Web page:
A new CEO was introduced, Vig Knudstorp, who decided to simplify the company’s go-to-market strategy. He sold off some of the theme parks, which were losing the company money, and began focusing more heavily on interacting with the existing fan community.
Lego began crowdsourcing for new ideas and designs. They introduced sets specially designed based on the suggestions made by their community.
This meant customers started to feel valued and engaged, and Lego began branching into new territories, partnering with well-known entities like Ghostbusters, Minecraft, and Back to the Future.
The brand even introduced new video games and movies.
Learning from companies that have repositioned themselves
As you can see from the examples above, plenty of famous companies have repositioned themselves over the years. However, just as there have been countless successful examples of repositioning, there have been some failures too. When reviving and repositioning brands, companies must be cautious to ensure they’re targeting the right audience and market.
If you’re thinking of repositioning your brand, there are a few things you should learn from the successful examples above:
Know your goal
Any company investing in a repositioning strategy should have a clear vision for what they hope to achieve. The best repositioning campaigns start with a good focus.
For instance, do you want to reach a new audience, engage your existing one, or simply draw attention to some unique aspects of your portfolio and personality?
Know your audience
Any effective brand repositioning strategy starts with a deep understanding of your target audience. Knowing your customers’ values from day one ensures you can adapt your brand to suit their changing interests and expectations.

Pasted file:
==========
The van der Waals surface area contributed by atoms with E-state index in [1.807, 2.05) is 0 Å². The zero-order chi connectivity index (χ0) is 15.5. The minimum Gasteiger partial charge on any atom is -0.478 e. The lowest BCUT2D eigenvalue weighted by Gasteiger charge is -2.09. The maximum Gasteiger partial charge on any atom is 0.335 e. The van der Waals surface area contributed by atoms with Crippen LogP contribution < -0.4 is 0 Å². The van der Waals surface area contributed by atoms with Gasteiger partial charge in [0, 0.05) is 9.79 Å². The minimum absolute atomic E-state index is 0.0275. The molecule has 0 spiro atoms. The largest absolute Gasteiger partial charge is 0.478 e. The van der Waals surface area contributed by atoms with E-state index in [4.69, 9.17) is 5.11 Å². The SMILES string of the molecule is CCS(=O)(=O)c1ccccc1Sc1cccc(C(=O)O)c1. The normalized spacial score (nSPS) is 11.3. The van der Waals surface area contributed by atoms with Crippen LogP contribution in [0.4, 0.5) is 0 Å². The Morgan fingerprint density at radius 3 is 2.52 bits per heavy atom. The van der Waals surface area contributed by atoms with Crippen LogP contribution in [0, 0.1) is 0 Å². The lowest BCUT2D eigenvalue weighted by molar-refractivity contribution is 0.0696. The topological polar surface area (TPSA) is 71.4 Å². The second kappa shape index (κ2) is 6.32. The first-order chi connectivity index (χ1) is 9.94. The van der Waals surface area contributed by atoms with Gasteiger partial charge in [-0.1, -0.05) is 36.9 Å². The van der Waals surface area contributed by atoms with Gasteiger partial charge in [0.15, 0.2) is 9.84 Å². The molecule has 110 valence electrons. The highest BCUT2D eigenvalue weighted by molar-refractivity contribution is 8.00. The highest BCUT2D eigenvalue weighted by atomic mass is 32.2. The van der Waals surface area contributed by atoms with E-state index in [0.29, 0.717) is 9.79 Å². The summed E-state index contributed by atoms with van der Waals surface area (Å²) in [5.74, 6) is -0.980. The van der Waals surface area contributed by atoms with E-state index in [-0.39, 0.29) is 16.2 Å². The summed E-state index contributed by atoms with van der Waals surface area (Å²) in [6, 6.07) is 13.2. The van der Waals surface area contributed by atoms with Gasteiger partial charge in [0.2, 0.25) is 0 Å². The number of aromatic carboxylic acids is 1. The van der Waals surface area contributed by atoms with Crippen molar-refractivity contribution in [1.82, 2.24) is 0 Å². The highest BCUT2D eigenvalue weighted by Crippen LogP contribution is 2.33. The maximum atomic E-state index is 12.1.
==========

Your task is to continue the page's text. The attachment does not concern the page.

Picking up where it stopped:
It’s crucial to understand exactly what your customers are looking for.
Know your brand
Before repositioning, a business should take the time to assess and understand the brand they already have. It’s important to audit your company’s current position and determine what you want to keep and what you’re going to change.
Repositioning isn’t rebranding, so some of your identity should remain consistent.
Know your competition
Great repositioning strategies are an excellent way for companies to separate themselves from the competition. However, achieving true differentiation is possible only when you know what you’re going up against. Ask yourself how you can set yourself apart from the existing options on the market.
Brand repositioning: Is it right for you?
The examples of companies that have repositioned themselves mentioned above offer a great insight into just how valuable the right strategy can be.
Used correctly, a repositioning strategy can help a company evolve to suit a changing target audience and address the needs of an evolving consumer base. However, fail to plan correctly, you could end up missing out on significant sales.
A brand repositioning strategy is a complex undertaking that requires significant care and planning. The best brand repositioning examples feature companies with a clear insight into their target audience, market, and competition.
If you’re planning a repositioning strategy, it’s worth taking the time to do your research, set clear goals, and ensure you’re working with the right professionals.